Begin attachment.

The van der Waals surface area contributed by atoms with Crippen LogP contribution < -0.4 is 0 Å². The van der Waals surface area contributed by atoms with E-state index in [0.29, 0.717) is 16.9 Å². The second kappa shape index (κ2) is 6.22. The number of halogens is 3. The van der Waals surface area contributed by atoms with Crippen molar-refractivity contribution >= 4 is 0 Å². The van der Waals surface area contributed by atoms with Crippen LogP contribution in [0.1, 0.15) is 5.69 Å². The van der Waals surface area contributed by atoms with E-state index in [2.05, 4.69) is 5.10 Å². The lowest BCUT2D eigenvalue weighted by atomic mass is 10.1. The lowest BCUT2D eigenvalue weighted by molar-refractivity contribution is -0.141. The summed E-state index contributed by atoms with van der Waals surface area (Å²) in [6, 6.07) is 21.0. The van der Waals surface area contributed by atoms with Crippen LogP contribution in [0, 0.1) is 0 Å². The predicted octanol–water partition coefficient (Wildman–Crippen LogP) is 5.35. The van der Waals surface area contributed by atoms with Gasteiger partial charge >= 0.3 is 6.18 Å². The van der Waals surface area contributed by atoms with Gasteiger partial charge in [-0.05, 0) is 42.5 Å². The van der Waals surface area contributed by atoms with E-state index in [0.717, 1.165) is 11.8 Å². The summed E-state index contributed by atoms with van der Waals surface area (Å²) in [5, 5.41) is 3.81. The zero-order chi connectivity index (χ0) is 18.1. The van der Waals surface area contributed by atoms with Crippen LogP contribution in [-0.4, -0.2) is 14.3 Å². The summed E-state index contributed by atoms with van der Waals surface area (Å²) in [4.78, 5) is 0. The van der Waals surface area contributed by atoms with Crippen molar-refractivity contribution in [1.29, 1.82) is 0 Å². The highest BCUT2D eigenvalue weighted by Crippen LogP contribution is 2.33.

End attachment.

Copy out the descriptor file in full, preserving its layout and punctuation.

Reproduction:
The van der Waals surface area contributed by atoms with Crippen LogP contribution < -0.4 is 0 Å². The van der Waals surface area contributed by atoms with E-state index in [0.29, 0.717) is 16.9 Å². The second kappa shape index (κ2) is 6.22. The number of halogens is 3. The van der Waals surface area contributed by atoms with Crippen molar-refractivity contribution >= 4 is 0 Å². The van der Waals surface area contributed by atoms with Crippen LogP contribution in [0.1, 0.15) is 5.69 Å². The van der Waals surface area contributed by atoms with E-state index in [2.05, 4.69) is 5.10 Å². The lowest BCUT2D eigenvalue weighted by atomic mass is 10.1. The lowest BCUT2D eigenvalue weighted by molar-refractivity contribution is -0.141. The summed E-state index contributed by atoms with van der Waals surface area (Å²) in [6, 6.07) is 21.0. The van der Waals surface area contributed by atoms with Crippen LogP contribution in [0, 0.1) is 0 Å². The predicted octanol–water partition coefficient (Wildman–Crippen LogP) is 5.35. The van der Waals surface area contributed by atoms with Gasteiger partial charge >= 0.3 is 6.18 Å². The van der Waals surface area contributed by atoms with Gasteiger partial charge in [-0.05, 0) is 42.5 Å². The van der Waals surface area contributed by atoms with E-state index in [0.717, 1.165) is 11.8 Å². The summed E-state index contributed by atoms with van der Waals surface area (Å²) in [5, 5.41) is 3.81. The zero-order chi connectivity index (χ0) is 18.1. The van der Waals surface area contributed by atoms with Crippen LogP contribution in [-0.4, -0.2) is 14.3 Å². The summed E-state index contributed by atoms with van der Waals surface area (Å²) in [4.78, 5) is 0. The van der Waals surface area contributed by atoms with Crippen molar-refractivity contribution in [1.29, 1.82) is 0 Å². The highest BCUT2D eigenvalue weighted by Crippen LogP contribution is 2.33.